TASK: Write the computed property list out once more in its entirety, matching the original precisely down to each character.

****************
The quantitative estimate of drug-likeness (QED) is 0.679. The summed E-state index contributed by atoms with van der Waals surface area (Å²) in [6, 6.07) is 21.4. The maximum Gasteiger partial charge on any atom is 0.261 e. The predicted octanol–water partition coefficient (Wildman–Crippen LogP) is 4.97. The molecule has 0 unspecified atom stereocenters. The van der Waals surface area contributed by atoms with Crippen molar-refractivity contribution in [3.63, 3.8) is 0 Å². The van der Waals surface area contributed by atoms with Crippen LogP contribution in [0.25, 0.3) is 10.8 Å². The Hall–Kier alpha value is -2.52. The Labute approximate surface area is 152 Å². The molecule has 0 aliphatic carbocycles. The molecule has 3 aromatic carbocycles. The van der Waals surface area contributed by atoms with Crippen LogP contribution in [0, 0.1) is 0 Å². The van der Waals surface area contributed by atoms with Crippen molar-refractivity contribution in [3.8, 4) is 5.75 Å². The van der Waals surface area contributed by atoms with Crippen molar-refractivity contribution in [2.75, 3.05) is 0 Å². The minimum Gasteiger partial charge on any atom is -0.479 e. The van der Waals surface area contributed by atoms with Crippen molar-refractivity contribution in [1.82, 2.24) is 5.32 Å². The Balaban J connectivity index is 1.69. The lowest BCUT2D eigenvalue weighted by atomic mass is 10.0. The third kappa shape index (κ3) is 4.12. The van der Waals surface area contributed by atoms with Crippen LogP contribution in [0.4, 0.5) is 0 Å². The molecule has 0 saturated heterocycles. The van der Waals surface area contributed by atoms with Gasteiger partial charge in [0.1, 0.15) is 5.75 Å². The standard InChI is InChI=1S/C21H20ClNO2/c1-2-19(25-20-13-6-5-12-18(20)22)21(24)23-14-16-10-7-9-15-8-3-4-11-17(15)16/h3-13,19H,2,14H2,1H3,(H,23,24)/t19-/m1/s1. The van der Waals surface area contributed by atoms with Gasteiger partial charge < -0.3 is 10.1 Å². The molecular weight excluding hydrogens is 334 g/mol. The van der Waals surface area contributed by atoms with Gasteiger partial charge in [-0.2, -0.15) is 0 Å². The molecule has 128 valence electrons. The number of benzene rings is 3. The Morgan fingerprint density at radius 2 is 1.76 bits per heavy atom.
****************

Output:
The quantitative estimate of drug-likeness (QED) is 0.679. The summed E-state index contributed by atoms with van der Waals surface area (Å²) in [6, 6.07) is 21.4. The maximum Gasteiger partial charge on any atom is 0.261 e. The predicted octanol–water partition coefficient (Wildman–Crippen LogP) is 4.97. The molecule has 0 unspecified atom stereocenters. The van der Waals surface area contributed by atoms with Crippen molar-refractivity contribution in [3.63, 3.8) is 0 Å². The van der Waals surface area contributed by atoms with Crippen LogP contribution in [0.25, 0.3) is 10.8 Å². The Hall–Kier alpha value is -2.52. The Labute approximate surface area is 152 Å². The molecule has 0 aliphatic carbocycles. The molecule has 3 aromatic carbocycles. The van der Waals surface area contributed by atoms with Crippen LogP contribution in [0, 0.1) is 0 Å². The van der Waals surface area contributed by atoms with Crippen molar-refractivity contribution in [3.8, 4) is 5.75 Å². The van der Waals surface area contributed by atoms with Crippen molar-refractivity contribution in [2.75, 3.05) is 0 Å². The minimum Gasteiger partial charge on any atom is -0.479 e. The van der Waals surface area contributed by atoms with Crippen molar-refractivity contribution in [1.82, 2.24) is 5.32 Å². The Balaban J connectivity index is 1.69. The lowest BCUT2D eigenvalue weighted by atomic mass is 10.0. The third kappa shape index (κ3) is 4.12. The van der Waals surface area contributed by atoms with Crippen LogP contribution in [0.4, 0.5) is 0 Å². The molecule has 0 saturated heterocycles. The van der Waals surface area contributed by atoms with Gasteiger partial charge in [0.1, 0.15) is 5.75 Å². The standard InChI is InChI=1S/C21H20ClNO2/c1-2-19(25-20-13-6-5-12-18(20)22)21(24)23-14-16-10-7-9-15-8-3-4-11-17(15)16/h3-13,19H,2,14H2,1H3,(H,23,24)/t19-/m1/s1. The van der Waals surface area contributed by atoms with Gasteiger partial charge < -0.3 is 10.1 Å². The molecular weight excluding hydrogens is 334 g/mol. The van der Waals surface area contributed by atoms with Gasteiger partial charge in [-0.2, -0.15) is 0 Å². The molecule has 128 valence electrons. The number of benzene rings is 3. The Morgan fingerprint density at radius 2 is 1.76 bits per heavy atom.